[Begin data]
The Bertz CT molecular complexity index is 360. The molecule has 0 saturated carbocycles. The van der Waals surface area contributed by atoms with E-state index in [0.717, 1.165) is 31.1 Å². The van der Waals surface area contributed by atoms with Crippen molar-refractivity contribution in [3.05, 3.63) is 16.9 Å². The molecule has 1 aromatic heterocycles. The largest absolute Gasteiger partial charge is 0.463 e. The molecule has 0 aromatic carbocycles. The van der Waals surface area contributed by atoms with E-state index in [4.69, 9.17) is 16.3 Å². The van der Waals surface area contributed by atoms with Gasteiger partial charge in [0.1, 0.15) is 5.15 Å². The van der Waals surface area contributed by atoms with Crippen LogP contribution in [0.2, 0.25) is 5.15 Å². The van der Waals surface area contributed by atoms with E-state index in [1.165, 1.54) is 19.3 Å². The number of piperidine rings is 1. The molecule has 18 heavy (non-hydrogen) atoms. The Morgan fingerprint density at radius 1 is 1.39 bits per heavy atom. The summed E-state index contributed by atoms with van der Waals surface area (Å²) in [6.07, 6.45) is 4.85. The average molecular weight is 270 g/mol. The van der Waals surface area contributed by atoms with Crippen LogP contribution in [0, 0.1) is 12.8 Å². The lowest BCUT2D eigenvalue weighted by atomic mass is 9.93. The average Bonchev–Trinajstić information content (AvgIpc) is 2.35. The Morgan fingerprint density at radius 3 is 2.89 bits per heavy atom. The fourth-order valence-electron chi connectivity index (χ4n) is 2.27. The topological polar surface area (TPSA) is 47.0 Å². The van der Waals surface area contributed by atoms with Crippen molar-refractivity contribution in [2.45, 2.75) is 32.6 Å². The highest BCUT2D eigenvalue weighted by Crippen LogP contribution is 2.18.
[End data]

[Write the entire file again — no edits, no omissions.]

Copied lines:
The Bertz CT molecular complexity index is 360. The molecule has 0 saturated carbocycles. The van der Waals surface area contributed by atoms with E-state index in [0.717, 1.165) is 31.1 Å². The van der Waals surface area contributed by atoms with Crippen molar-refractivity contribution in [3.05, 3.63) is 16.9 Å². The molecule has 1 aromatic heterocycles. The largest absolute Gasteiger partial charge is 0.463 e. The molecule has 0 aromatic carbocycles. The van der Waals surface area contributed by atoms with E-state index in [4.69, 9.17) is 16.3 Å². The van der Waals surface area contributed by atoms with Gasteiger partial charge in [0.1, 0.15) is 5.15 Å². The van der Waals surface area contributed by atoms with Crippen LogP contribution in [0.2, 0.25) is 5.15 Å². The van der Waals surface area contributed by atoms with E-state index in [1.165, 1.54) is 19.3 Å². The number of piperidine rings is 1. The molecule has 18 heavy (non-hydrogen) atoms. The Morgan fingerprint density at radius 1 is 1.39 bits per heavy atom. The summed E-state index contributed by atoms with van der Waals surface area (Å²) in [6.07, 6.45) is 4.85. The average molecular weight is 270 g/mol. The van der Waals surface area contributed by atoms with Crippen LogP contribution in [0, 0.1) is 12.8 Å². The lowest BCUT2D eigenvalue weighted by atomic mass is 9.93. The average Bonchev–Trinajstić information content (AvgIpc) is 2.35. The Morgan fingerprint density at radius 3 is 2.89 bits per heavy atom. The fourth-order valence-electron chi connectivity index (χ4n) is 2.27. The topological polar surface area (TPSA) is 47.0 Å². The van der Waals surface area contributed by atoms with Crippen molar-refractivity contribution in [2.45, 2.75) is 32.6 Å². The highest BCUT2D eigenvalue weighted by Crippen LogP contribution is 2.18.